At that age, I’d take any excuse to make estimates and do minor arithmetic. I’d calculate our gas mileage — figure out useless statistics on things like grocery spending. I’d been hearing an ad campaign about smoking. I can’t remember the details, but basically the ad said, every puff of a cigarette takes some number of minutes off of your life: I think it might have been two minutes per puff. At any rate, I decided to do the math for my grandmother. I estimated the number of cigarettes per days, estimated the number of puffs per cigarette and so on. When I was satisfied that I’d come up with a reasonable number, I poked my head into the front of the car, tapped my grandmother on the shoulder, and proudly proclaimed, “At two minutes per puff, you’ve taken nine years off your life!”

I have a vivid memory of what happened, and it was not what I expected. I expected to be applauded for my cleverness and arithmetic skills. “Jeff, you’re so smart. You had to have made some tricky estimates, figure out the number of minutes in a year and do some division.” That’s not what happened. Instead, my grandmother burst into tears. I sat in the backseat and did not know what to do. While my grandmother sat crying, my grandfather, who had been driving in silence, pulled over onto the shoulder of the highway. He got out of the car and came around and opened my door and waited for me to follow. Was I in trouble? My grandfather was a highly intelligent, quiet man. He had never said a harsh word to me, and maybe this was to be the first time? Or maybe he would ask that I get back in the car and apologize to my grandmother. I had no experience in this realm with my grandparents and no way to gauge what the consequences might be. We stopped beside the trailer. My grandfather looked at me, and after a bit of silence, he gently and calmly said, “Jeff, one day you’ll understand that it’s harder to be kind than clever.”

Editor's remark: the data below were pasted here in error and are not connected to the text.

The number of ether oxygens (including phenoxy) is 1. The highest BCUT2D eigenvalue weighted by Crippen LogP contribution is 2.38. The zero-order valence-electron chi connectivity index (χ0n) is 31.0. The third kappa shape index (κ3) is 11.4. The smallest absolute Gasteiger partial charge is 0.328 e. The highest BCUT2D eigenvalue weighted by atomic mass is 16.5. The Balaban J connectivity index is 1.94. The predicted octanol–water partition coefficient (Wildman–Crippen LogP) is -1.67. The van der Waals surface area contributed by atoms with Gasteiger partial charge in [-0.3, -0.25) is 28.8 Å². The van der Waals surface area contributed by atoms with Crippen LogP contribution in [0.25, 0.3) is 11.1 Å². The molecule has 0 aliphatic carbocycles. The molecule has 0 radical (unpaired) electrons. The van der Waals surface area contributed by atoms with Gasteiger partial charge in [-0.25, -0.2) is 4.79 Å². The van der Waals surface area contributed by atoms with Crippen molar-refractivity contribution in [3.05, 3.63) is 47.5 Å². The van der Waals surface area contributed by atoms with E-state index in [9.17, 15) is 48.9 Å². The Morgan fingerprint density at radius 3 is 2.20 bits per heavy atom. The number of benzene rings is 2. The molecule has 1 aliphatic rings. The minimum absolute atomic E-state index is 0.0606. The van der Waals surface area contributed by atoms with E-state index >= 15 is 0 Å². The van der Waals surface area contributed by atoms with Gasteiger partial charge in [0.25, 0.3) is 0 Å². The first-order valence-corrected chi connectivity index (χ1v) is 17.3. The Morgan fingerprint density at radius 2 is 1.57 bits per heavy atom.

What I want to talk to you about today is the difference between gifts and choices. Cleverness is a gift, kindness is a choice. Gifts are easy — they’re given after all. Choices can be hard. You can seduce yourself with your gifts if you’re not careful, and if you do, it’ll probably be to the detriment of your choices.

This is a group with many gifts. I’m sure one of your gifts is the gift of a smart and capable brain. I’m confident that’s the case because admission is competitive and if there weren’t some signs that you’re clever, the dean of admission wouldn’t have let you in.